One thing that sets Botswana apart is their early leadership did institute social programs that provided a safety net for the population that ensured against economic shocks, so the government wasn’t being run by economic gangsters trying to plunder the country.

In the chapter about Indonesia, you mention that the country in fact did fairly well economically, had economic growth, in the midst of all this collusion between private enterprise and the Suharto government. Corruption can, in some cases, lead to positive outcomes in spite of itself. How do you explain that?

It isn’t that corruption necessarily was good for growth. It’s probably the case that all that corruption in Indonesia still stifled growth, but it wasn’t as bad as it might have been, and part of the reason is that the whole corrupt crony system in Indonesia was actually quite centralized and well organized. Essentially in that case corruption was acting as a tax, and Suharto and their family and cronies got their cut, their 10 to 15 percent. But they never asked for 50 percent or 80 percent, so it was a very sort of pervasive system, but it was never blatant enough or large enough to put legitimate businesses out of business.

The other kind of corruption is the very chaotic kind, where every single border guard, every customs official, every tax collector is on their own shaking people down for bribes, and in that case, without the coordination, the centralization and the control, corruption can be a lot more damaging because in those cases you don’t know what the price is for anything.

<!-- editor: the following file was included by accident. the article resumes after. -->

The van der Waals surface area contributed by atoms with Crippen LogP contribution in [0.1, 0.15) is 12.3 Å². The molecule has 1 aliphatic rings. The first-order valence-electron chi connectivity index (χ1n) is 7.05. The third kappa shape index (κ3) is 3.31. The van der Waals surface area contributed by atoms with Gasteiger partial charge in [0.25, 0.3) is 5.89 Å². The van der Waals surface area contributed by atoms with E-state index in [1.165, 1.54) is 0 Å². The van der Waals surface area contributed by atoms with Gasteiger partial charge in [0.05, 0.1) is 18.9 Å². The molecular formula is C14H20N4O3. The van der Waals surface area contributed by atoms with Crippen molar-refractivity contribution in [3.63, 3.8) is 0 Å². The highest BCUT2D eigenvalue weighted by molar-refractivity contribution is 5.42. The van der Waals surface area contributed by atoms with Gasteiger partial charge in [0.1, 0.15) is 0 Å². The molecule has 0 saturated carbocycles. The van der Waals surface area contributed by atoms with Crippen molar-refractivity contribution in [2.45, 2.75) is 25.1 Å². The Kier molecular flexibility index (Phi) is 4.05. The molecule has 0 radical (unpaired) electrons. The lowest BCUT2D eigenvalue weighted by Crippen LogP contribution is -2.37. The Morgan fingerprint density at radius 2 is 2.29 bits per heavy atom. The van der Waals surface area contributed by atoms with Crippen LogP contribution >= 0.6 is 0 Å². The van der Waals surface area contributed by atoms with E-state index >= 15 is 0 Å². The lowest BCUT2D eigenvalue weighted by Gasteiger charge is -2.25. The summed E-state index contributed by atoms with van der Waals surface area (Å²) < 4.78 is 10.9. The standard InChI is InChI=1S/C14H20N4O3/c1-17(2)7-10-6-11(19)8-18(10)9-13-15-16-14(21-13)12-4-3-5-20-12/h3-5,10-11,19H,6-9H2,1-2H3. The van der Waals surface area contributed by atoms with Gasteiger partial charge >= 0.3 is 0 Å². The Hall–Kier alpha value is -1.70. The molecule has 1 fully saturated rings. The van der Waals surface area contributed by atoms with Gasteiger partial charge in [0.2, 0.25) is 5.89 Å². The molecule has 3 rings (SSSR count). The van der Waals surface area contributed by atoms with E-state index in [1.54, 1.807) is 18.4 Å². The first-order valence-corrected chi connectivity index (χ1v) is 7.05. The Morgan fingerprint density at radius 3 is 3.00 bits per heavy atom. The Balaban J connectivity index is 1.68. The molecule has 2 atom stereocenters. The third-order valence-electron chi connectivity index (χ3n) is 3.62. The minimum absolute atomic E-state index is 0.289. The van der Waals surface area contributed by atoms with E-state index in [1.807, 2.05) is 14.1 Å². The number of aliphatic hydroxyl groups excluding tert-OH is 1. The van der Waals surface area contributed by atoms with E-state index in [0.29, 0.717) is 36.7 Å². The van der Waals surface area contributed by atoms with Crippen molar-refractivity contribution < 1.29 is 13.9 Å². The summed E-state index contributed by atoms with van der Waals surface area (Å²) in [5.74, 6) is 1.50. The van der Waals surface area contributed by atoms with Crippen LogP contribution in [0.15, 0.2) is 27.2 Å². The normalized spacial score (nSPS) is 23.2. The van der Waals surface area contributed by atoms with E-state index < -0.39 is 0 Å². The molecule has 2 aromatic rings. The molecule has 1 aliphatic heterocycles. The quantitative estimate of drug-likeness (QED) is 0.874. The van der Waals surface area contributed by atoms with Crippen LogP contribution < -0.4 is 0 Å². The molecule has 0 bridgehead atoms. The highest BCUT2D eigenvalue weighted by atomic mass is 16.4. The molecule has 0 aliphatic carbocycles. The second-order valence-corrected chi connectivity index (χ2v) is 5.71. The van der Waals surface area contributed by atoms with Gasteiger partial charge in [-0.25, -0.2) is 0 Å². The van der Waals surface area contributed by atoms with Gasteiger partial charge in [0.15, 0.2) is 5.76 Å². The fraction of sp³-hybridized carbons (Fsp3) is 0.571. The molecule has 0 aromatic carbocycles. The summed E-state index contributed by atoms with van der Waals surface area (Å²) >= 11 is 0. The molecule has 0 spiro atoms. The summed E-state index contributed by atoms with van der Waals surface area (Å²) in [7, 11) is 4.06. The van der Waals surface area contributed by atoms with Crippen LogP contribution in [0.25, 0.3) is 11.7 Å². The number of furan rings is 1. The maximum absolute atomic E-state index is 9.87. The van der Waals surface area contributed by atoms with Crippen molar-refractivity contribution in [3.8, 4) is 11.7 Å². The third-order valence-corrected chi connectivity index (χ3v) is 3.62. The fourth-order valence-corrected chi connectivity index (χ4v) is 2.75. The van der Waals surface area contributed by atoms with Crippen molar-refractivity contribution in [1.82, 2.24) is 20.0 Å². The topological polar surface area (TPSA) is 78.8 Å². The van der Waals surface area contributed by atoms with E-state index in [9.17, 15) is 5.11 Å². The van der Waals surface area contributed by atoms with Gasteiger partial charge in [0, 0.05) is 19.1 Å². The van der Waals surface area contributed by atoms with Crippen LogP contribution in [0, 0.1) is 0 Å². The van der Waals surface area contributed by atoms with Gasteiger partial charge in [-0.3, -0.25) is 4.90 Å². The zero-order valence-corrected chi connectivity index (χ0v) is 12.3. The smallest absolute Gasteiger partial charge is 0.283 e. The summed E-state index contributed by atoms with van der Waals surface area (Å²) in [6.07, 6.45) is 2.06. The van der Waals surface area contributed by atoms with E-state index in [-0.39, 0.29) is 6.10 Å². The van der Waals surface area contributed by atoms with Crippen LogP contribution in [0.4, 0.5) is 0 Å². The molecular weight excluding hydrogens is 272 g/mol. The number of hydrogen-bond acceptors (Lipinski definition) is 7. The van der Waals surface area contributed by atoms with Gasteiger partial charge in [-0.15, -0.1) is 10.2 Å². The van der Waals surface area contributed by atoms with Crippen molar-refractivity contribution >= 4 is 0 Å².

We don’t make the claim that corruption is ever good, but there are forms that may be less bad for economic growth than others.

Where do the Somali pirates fit into the economic gangster model?

Somalia is like the perfect storm: no government, incredible poverty and a really lucrative shipping route right by their coastal waters.

In terms of how to stop it, surely in the long run if there were an effective government in Somalia there’d be less piracy. I do think that it could be productive to think about alternative employment opportunities for these Somali fishermen who have these boats.

If they were put on salary, where they weren’t desperate looking for food or their next meal, basically, this would only increase the cost of shipping 0.5 percent, something tiny, but those crumbs could be a lot for these Somali guys with their boats.

You could even have the other side, where Somali fishermen get a reward for reporting on any Somalis who are going to engage in piracy or get a reward for handing over any of their comrades who were engaged in piracy. So I think there may be a smart way to do it if the world major powers got together.